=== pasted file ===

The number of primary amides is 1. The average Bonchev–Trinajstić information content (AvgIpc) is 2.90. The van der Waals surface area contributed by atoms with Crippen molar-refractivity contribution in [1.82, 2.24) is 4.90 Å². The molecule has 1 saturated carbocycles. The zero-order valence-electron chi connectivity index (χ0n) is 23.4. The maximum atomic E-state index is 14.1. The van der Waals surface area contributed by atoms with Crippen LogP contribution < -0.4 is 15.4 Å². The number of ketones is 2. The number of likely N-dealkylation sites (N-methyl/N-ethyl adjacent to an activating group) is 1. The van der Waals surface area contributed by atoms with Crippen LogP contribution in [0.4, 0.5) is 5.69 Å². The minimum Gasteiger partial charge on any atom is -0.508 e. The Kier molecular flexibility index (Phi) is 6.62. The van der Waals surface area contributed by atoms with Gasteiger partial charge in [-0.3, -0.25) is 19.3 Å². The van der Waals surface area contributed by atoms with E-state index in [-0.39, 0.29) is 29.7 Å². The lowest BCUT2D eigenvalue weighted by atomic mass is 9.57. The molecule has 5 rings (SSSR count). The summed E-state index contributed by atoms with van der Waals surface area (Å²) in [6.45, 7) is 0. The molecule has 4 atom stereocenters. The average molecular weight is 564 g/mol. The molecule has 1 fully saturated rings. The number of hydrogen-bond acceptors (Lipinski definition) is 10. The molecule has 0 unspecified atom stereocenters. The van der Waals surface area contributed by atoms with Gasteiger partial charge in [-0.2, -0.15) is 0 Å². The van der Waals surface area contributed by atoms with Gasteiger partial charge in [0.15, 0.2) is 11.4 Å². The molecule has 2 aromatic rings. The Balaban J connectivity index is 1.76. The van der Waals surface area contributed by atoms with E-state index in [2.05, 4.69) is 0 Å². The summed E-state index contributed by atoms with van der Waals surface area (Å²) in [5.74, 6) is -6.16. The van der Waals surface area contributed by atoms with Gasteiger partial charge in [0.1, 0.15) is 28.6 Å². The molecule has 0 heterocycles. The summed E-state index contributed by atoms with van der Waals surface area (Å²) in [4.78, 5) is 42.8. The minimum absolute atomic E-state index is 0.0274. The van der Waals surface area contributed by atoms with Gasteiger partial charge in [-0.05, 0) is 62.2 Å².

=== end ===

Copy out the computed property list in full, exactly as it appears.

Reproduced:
The number of primary amides is 1. The average Bonchev–Trinajstić information content (AvgIpc) is 2.90. The van der Waals surface area contributed by atoms with Crippen molar-refractivity contribution in [1.82, 2.24) is 4.90 Å². The molecule has 1 saturated carbocycles. The zero-order valence-electron chi connectivity index (χ0n) is 23.4. The maximum atomic E-state index is 14.1. The van der Waals surface area contributed by atoms with Crippen LogP contribution < -0.4 is 15.4 Å². The number of ketones is 2. The number of likely N-dealkylation sites (N-methyl/N-ethyl adjacent to an activating group) is 1. The van der Waals surface area contributed by atoms with Crippen LogP contribution in [0.4, 0.5) is 5.69 Å². The minimum Gasteiger partial charge on any atom is -0.508 e. The Kier molecular flexibility index (Phi) is 6.62. The van der Waals surface area contributed by atoms with Gasteiger partial charge in [-0.3, -0.25) is 19.3 Å². The van der Waals surface area contributed by atoms with E-state index in [-0.39, 0.29) is 29.7 Å². The lowest BCUT2D eigenvalue weighted by atomic mass is 9.57. The molecule has 5 rings (SSSR count). The summed E-state index contributed by atoms with van der Waals surface area (Å²) in [6.45, 7) is 0. The molecule has 4 atom stereocenters. The average molecular weight is 564 g/mol. The molecule has 1 fully saturated rings. The number of hydrogen-bond acceptors (Lipinski definition) is 10. The molecule has 0 unspecified atom stereocenters. The van der Waals surface area contributed by atoms with Gasteiger partial charge in [-0.2, -0.15) is 0 Å². The van der Waals surface area contributed by atoms with Gasteiger partial charge in [0.15, 0.2) is 11.4 Å². The molecule has 2 aromatic rings. The Balaban J connectivity index is 1.76. The van der Waals surface area contributed by atoms with E-state index in [2.05, 4.69) is 0 Å². The summed E-state index contributed by atoms with van der Waals surface area (Å²) in [5.74, 6) is -6.16. The van der Waals surface area contributed by atoms with Gasteiger partial charge in [0.1, 0.15) is 28.6 Å². The molecule has 0 heterocycles. The summed E-state index contributed by atoms with van der Waals surface area (Å²) in [4.78, 5) is 42.8. The minimum absolute atomic E-state index is 0.0274. The van der Waals surface area contributed by atoms with Gasteiger partial charge in [-0.05, 0) is 62.2 Å².